A court-martial or court martial is a military court or a trial conducted in such a court. A court-martial is empowered to determine the guilt of members of the armed forces subject to military law, and, if the defendant is found guilty, to decide upon punishment. In addition, courts-martial may be used to try prisoners of war for war crimes; the Geneva Convention requires that POWs who are on trial for war crimes be subject to the same procedures as would be the holding military's own forces. Courts-martial can be convened for other purposes, such as dealing with violations of martial law, can involve civilian defendants. Most navies have a standard court-martial. Most military forces maintain a judicial system that tries defendants for breaches of military discipline; some countries like France and Germany have no courts-martial in times of peace and use civilian courts instead. Court-martial is hyphenated in US usage, whether used as verb. However, in British usage, a hyphen is used to distinguish between the noun, "court martial", the verb, "to court-martial".
A court-martial takes the form of a trial with a presiding judge, a prosecutor and a defense attorney. The precise format varies from one country to another and may depend on the severity of the accusation. Courts-martial have the authority to try a wide range of military offences, many of which resemble civilian crimes like fraud, theft or perjury. Others, like cowardice and insubordination, are purely military crimes. Military offences are defined in the Armed Forces Act 2006 for members of the British Military. Regulations for the Canadian Forces are found in the Queen's Regulations and Orders as well as the National Defence Act. For members of the United States Armed Forces offenses are covered under the Uniform Code of Military Justice; these offences, as well as their corresponding punishments and instructions on how to conduct a court-martial, are explained in detail based on each country and/or service. In Canada, there is a two-tier military trial system. Summary trials are presided over by superior officers, while more significant matters are heard by courts martial, which are presided over by independent military judges serving under the independent Office of the Chief Military Judge.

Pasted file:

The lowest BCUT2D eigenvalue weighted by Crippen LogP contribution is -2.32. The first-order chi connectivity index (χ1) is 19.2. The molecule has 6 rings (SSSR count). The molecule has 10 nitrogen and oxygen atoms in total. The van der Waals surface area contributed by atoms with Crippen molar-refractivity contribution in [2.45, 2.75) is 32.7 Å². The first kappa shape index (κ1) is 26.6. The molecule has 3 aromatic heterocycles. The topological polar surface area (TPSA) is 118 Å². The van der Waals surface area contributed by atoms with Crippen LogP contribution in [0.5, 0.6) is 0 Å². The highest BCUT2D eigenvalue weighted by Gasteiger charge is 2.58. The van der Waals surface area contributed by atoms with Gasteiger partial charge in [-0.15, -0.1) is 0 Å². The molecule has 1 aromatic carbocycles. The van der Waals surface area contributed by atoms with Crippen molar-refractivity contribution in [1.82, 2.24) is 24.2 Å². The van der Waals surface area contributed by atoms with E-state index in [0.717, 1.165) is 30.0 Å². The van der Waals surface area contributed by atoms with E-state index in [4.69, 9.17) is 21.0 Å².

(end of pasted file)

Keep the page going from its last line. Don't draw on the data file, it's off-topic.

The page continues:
Appeals are heard by the Court Martial Appeal Court of Canada. Capital punishment in Canada was abolished in 1976, for military offences in 1998. Harold Pringle was the last Canadian soldier executed pursuant to a court martial, in 1945, having been convicted of murder. In Finland, the military has jurisdiction over two types of crimes: those that can be committed only by military personnel and those normal crimes by military persons where both the defendant and the victim are military persons or organizations and the crime has been defined in law as falling under military jurisdiction; the former category includes e.g. various types of disobedience and absence without leave, while the latter category includes e.g. murder, theft and forgery. However, war crimes and sexual crimes are not under military jurisdiction. In crimes where the military has jurisdiction, the military conducts the investigation. In non-trivial cases, this is done by the investigative section of Defence Command or by civilian police, but trivial cases are investigated by the defendant's own unit.